Always an antidote to high-concept overload with boisterous instruments created to be heard in public events of centuries past, Piffaro the Renaissance Band embarked on the grandest project of its 31-year history in this weekend's Musical World of Don Quixote concerts but never lost its arresting directness.
The Saturday and Sunday concerts at the Philadelphia Episcopal Cathedral were full of theatrical bonuses including choreography, lighting, and the ever-engaging narrative of Miguel de Cervantes' great novel. Piffaro wore its high budget (courtesy of the Pew Center for Arts & Heritage) like a loose garment - and with a fundamental difference. Though Piffaro resurrects mission-lost music and marginalized instruments by placing them in foreground circumstances, the group primarily served the Cervantes narrative by dramatizing events from the book.
No windmills. And I didn't miss them. Quixote's rich inner world and hapless external circumstances were contrastingly characterized with a mosaic-like combination of Cervantes quotations projected in subtitles, brief dialogue interludes, and, of course, a range of music including guitar-accompanied songs, peasant dances, a mysterious Moorish interlude, and sublime polyphonic vocal music by great 17th-century Spanish composers. Such music doesn't dramatize words in the modern sense, but goes to the heart of matters when contextualized intelligently.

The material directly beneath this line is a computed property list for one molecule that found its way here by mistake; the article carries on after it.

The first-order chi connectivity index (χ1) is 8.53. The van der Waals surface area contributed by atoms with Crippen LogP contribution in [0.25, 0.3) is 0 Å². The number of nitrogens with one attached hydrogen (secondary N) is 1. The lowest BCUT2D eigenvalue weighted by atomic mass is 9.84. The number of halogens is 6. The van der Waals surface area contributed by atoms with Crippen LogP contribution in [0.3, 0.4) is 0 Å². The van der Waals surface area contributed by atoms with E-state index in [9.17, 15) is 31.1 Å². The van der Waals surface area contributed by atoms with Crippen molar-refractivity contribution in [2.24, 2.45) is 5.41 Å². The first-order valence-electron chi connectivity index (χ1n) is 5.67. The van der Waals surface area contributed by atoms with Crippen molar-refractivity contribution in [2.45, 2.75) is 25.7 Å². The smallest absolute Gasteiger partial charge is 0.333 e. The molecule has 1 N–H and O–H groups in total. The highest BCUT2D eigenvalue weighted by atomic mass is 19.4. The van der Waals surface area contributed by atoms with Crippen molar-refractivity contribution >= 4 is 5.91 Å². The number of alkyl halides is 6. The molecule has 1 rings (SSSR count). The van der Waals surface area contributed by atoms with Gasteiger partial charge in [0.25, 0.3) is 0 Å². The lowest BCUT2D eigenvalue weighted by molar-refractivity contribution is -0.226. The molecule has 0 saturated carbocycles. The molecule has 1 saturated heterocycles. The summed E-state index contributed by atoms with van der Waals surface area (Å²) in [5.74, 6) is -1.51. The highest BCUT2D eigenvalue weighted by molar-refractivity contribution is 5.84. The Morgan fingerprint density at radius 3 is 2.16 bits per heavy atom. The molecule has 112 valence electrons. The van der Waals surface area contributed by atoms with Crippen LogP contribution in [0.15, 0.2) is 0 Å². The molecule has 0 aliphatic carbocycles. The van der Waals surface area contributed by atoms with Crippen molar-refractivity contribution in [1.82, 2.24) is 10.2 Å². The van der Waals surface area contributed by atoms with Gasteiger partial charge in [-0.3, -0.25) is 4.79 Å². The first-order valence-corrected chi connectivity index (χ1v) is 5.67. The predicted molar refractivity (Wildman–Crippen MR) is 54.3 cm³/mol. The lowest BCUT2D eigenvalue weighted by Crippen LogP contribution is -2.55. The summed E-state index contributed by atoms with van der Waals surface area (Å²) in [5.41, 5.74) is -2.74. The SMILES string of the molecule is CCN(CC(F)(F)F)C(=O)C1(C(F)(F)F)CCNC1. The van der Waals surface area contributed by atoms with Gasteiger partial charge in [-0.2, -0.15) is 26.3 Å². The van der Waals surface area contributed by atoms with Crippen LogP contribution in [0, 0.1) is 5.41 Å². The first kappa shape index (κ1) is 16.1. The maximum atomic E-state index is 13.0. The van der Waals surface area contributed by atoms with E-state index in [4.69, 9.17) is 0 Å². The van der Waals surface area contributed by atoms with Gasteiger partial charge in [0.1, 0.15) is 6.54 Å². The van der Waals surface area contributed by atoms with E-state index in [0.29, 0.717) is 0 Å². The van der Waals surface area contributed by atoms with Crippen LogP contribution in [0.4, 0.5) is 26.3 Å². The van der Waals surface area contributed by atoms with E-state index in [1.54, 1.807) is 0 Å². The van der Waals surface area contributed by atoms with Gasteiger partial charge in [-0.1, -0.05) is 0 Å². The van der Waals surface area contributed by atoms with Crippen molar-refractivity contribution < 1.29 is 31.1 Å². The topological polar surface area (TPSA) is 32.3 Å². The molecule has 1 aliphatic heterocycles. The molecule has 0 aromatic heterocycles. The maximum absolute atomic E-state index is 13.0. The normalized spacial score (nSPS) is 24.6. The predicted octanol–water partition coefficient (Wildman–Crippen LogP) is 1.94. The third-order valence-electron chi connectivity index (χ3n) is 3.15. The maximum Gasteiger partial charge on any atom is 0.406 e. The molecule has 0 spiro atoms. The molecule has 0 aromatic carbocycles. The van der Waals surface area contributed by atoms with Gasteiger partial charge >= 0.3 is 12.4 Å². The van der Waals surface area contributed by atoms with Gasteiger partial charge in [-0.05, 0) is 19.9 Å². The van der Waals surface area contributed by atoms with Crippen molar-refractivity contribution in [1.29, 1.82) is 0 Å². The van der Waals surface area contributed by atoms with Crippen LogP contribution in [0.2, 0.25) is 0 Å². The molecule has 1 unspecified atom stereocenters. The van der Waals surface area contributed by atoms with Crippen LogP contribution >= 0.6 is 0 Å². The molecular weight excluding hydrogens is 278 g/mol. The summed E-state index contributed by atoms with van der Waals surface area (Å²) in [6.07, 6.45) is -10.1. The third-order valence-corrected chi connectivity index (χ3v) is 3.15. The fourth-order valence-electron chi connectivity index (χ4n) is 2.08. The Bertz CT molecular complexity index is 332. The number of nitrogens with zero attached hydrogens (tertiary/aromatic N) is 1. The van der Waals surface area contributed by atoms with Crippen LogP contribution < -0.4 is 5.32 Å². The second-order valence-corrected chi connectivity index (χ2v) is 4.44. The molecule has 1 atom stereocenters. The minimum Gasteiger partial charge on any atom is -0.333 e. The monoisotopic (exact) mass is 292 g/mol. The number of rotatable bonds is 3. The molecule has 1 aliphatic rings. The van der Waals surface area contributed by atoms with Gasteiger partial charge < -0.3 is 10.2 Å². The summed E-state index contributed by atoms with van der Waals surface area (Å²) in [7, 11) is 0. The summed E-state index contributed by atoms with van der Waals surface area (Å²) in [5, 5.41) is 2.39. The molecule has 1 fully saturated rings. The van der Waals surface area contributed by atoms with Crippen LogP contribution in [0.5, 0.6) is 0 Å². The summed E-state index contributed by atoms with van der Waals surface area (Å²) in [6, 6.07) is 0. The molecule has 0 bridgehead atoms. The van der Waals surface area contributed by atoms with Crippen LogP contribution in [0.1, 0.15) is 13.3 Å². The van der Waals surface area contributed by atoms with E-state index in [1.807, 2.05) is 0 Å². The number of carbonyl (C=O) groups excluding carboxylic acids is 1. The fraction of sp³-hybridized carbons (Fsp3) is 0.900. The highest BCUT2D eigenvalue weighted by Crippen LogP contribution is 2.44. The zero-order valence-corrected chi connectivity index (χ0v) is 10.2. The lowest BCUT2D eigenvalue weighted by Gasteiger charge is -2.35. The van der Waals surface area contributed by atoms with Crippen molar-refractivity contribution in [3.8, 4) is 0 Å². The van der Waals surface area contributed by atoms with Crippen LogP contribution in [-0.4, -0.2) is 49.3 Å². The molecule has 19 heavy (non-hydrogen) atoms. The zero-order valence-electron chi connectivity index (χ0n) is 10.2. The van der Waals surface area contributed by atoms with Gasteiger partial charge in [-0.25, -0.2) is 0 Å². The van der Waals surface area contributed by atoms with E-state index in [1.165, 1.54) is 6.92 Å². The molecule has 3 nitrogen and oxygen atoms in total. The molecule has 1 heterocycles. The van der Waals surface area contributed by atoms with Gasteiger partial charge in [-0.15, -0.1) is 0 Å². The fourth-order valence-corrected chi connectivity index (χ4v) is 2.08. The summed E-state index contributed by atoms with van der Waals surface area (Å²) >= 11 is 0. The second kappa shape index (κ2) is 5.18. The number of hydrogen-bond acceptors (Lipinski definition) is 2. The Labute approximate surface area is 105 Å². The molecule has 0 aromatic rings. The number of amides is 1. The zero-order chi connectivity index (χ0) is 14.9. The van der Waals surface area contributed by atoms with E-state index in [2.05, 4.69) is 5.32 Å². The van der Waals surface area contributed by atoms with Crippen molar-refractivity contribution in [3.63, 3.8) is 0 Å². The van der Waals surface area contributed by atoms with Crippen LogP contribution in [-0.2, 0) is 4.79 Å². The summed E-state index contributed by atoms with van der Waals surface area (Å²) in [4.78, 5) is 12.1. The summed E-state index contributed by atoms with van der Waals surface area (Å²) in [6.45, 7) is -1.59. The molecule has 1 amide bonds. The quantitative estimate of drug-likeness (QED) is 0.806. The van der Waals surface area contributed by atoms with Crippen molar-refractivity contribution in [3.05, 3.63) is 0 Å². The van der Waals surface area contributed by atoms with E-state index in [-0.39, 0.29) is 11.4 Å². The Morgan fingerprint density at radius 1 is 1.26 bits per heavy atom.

This idea has been tried before - extremely successfully by the Spanish early-music group Hesperion XXI, led by Jordi Savall. While that project had choices dictated by the group's strengths, Piffaro's Grant Herreid curated the Philadelphia concerts with a wider palette of expression all assembled seamlessly and ingeniously. After all, Piffaro has bagpipes and was augmented by soprano Nell Snaidas and the four-voice, all-male New York Polyphony. Performances were wonderfully authoritative.
On the theatrical front, Piffaro has done worse. Though Leland Kimball's stage direction contributed solid pacing, dialogue had to be delivered in broad strokes because of the church acoustics. Though Christopher Williams was an ideal choreographic choice (he often draws on legends of antiquity), the stylized sword fighting was too much to ask for non-dancers to put across.
But as the second half closed in on Don Quixote's death, New York Polyphony baritone Christopher Dylan Herbert sang an anonymous romance with elegant mastery. Then the quartet joined Snaidas in Guerrero's "En tanto que de rosa y azucena" that gave the evening a depth of emotion equal to any of the many Don Quixote dramatizations that I've encountered.